The proposed merger between the world’s largest live music promoter and the monopoly ticketing company Ticketmaster is looking like it is on increasingly shaky ground. First, on 9th October the UK Competition Commission stated the proposed merger “will limit the development of competition in the market for live music ticket retailing”. Then on Friday 16th October a second blow came when leaks emerged from the United States Department of Justice stating that they could “sue to block” the merger.
Both companies rationale behind vertically integrating both companies is supposedly based around strengthening a “flagging music industry”. So they think there merger is the silver bullet to save the industry? Frankly, in TMVs view the arrogance of such views is blinding. On a more realistic level the proposed merger essentially means the two companies would posses a monopoly level of control over global music ticketing – and hence concert ticket prices!
If anything Ticketmaster is already a monopoly and has unashamedly raised fees associated with booking tickets for far too many years as it is (one just needs to reminisce about the Pearl Jam Ticketmaster scandal in the 90s). Drilling down, executives at both companies have argued the sorry state of the business necessitates a merger, and that unless they are able to set ticket prices closer to what the market will bear, artists will not be properly compensated for their work. Hold on a second, so Live Nation and Ticketmaster are stating a monopoly will be better for artists? How is beyond us here at TMV.
Digital Music News reported last week that Joe Angland, an antitrust specialist, had stated, “Adding to the likelihood that the government will oppose this merger is the near universal anger consumers have about high ticket prices”. Obviously the Ticketmaster debacle in terms of Bruce Springsteen and sending fans to its higher priced ticket reseller TicketsNow cannot help the case for the merger.
Yet, more real reasons for preventing the merger would be the fact that it is actually bad for the music industry generally. Firstly, it would lead to redundancies, which are not good for a recession, especially for an industry that has witnessed serious head count reductions over the last decade. Secondly, artists signed to non-Live Nation/Tickmaster affiliated management companies would surely be worse off?
Live Nation has artist like Madonna, U2 and Jay-Z amongst many others on its books. Whilst Irving Azoff, Ticketmaster’s head honcho, also owns Front Line Management, an artist management company with more than 200 artists including The Eagles and Miley Cyrus. Yet with leaks implying serious concessions will need to be made, could it mean Front Line is not being included in the deal? If that was the case TMV believe it may be the deal breaker that breaks the camel’s back! Obviously, management of the Front Line roster of artists is what brings the key synergies to the proposed merger.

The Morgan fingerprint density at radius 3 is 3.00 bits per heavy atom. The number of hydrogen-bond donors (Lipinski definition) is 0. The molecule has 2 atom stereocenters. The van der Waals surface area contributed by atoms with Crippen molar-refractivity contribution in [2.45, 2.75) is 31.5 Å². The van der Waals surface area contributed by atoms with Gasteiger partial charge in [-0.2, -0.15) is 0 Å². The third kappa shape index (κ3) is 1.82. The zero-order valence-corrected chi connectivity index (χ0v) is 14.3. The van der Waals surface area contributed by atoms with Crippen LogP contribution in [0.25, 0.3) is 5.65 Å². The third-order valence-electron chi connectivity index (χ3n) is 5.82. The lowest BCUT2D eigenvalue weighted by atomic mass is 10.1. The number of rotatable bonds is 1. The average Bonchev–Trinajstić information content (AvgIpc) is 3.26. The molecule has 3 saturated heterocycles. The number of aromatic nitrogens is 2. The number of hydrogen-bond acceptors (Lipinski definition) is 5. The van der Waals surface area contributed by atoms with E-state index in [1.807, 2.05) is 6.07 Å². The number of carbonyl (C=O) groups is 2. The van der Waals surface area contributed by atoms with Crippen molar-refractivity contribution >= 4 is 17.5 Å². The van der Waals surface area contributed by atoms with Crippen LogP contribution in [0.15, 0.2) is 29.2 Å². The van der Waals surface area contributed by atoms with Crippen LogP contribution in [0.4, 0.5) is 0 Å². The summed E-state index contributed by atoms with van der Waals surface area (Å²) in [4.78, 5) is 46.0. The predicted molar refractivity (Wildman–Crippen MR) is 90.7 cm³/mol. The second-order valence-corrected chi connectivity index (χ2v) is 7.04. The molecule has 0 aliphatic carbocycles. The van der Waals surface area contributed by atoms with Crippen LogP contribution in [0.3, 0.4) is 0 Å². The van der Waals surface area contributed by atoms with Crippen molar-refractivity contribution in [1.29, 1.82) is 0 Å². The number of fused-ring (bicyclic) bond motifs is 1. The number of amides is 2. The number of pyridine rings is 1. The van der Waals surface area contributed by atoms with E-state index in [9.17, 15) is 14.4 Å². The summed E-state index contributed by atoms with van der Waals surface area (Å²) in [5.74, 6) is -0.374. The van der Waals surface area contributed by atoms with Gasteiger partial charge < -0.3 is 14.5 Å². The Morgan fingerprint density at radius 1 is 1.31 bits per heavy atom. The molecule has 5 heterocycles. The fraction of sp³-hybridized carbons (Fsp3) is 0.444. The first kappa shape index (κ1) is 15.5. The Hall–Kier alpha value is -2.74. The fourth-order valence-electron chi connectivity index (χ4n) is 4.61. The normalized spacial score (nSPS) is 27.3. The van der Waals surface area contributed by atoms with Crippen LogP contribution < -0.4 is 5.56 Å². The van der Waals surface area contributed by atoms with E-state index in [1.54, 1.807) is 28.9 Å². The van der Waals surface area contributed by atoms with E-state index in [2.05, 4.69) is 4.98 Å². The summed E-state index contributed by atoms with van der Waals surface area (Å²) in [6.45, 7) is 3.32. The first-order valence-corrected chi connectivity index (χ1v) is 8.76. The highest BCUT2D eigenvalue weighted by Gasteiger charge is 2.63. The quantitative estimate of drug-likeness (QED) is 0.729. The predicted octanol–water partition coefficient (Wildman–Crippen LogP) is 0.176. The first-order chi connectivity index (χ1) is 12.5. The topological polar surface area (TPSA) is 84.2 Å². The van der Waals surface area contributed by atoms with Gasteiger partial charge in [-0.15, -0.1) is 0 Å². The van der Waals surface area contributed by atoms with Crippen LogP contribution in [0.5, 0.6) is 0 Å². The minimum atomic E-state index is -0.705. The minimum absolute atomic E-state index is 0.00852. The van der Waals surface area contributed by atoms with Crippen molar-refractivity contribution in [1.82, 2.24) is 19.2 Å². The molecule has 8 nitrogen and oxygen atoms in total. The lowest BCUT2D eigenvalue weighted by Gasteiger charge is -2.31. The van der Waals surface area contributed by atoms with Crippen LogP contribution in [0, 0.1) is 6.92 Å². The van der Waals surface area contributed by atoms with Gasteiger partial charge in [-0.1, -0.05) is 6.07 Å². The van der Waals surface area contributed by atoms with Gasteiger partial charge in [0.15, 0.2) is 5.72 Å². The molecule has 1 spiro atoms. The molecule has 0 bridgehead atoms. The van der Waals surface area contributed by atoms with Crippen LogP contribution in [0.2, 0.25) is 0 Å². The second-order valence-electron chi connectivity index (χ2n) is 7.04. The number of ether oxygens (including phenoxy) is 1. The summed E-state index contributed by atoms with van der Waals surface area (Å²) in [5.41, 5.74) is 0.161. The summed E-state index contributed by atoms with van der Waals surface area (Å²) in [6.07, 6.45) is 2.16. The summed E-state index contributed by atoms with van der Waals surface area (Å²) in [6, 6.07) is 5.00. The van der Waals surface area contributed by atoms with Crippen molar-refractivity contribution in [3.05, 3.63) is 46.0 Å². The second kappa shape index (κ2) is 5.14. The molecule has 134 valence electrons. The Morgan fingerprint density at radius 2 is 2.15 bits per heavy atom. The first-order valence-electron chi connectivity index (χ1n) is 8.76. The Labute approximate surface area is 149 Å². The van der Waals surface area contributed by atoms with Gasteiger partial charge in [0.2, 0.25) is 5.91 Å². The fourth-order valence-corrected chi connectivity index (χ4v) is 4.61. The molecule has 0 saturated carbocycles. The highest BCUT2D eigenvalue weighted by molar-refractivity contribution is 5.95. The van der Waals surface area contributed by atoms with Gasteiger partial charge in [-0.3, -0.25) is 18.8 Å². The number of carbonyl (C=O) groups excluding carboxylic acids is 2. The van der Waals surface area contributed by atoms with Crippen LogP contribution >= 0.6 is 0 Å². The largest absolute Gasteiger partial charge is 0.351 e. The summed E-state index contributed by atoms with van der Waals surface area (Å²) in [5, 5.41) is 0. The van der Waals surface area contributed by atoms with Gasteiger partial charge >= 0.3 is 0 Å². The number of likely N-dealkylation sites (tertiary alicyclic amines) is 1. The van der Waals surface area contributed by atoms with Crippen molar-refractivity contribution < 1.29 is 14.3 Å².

The fact Live Nation and Ticketmaster want to “develop an airline pricing system that adjusts the price of concert tickets based on demand” is a scary thought for artist and music fans alike. Will these companies be transparent in their reporting to artist regarding the price differentials and number of concertgoers paying different prices? As currently I believe most promoters pay set fees for artists based on set price tickets (not variable demand-based pricing).
Furthermore, even though artists are only probably receiving around only 6% of their over income from recorded music sales instead of the 50% it was a decade ago, surely increasing ticket prices will only have the same effect as over inflated CD prices – Less people buying tickets and working out alternate ways to enjoy live music…FOR FREE.
Furthermore, such a pricing system would only work to undermine music fans’ faith in a band – or even worse create a backlash. Whilst such a system may be viable for those manufactured pop bands (as they generally only have 18 month careers), it cannot be good for long-term career artists, who depend on the relationship of trust they have with the music fan.
More artists need to stand up to prevent such consolidation, as whilst it may look good on paper for the companies concerned there are serious issues of; monopoly and too much control over all aspects of the live music business. Going further, it does pose serious risks to competition in the live music market place. Monopolies benefit no one but the companies who run the monopoly.
Any such vertical integration in any sector little own the music business should be viewed as anti-competitive. For two companies to combine and control ticketing, live concerts, touring merchandise and artist management on such a level is NOT a good thing. The companies’ argument of the need to rejuvenate the “flagging” music business may have held some sway with regulators had we still been in the midst of a recession. But now with most economies signalling the recession, as over, it seems a pretty lame excuse for consolidation today.
On a final note, the fact that Live Nation’s stock market price was down more than 40% below their 52 week high, whilst Ticketmaster’s was only down 12% leads to TMVs view that Live Nation needs this merger more than Ticketmaster does. However, the fact that Front Line Management, which is owned by Ticketmaster’s CEO, may be on the regulators proposed chopping board to be cut out from the deal, means Ticketmaster would be more likely to walk away from the merger than Live Nation.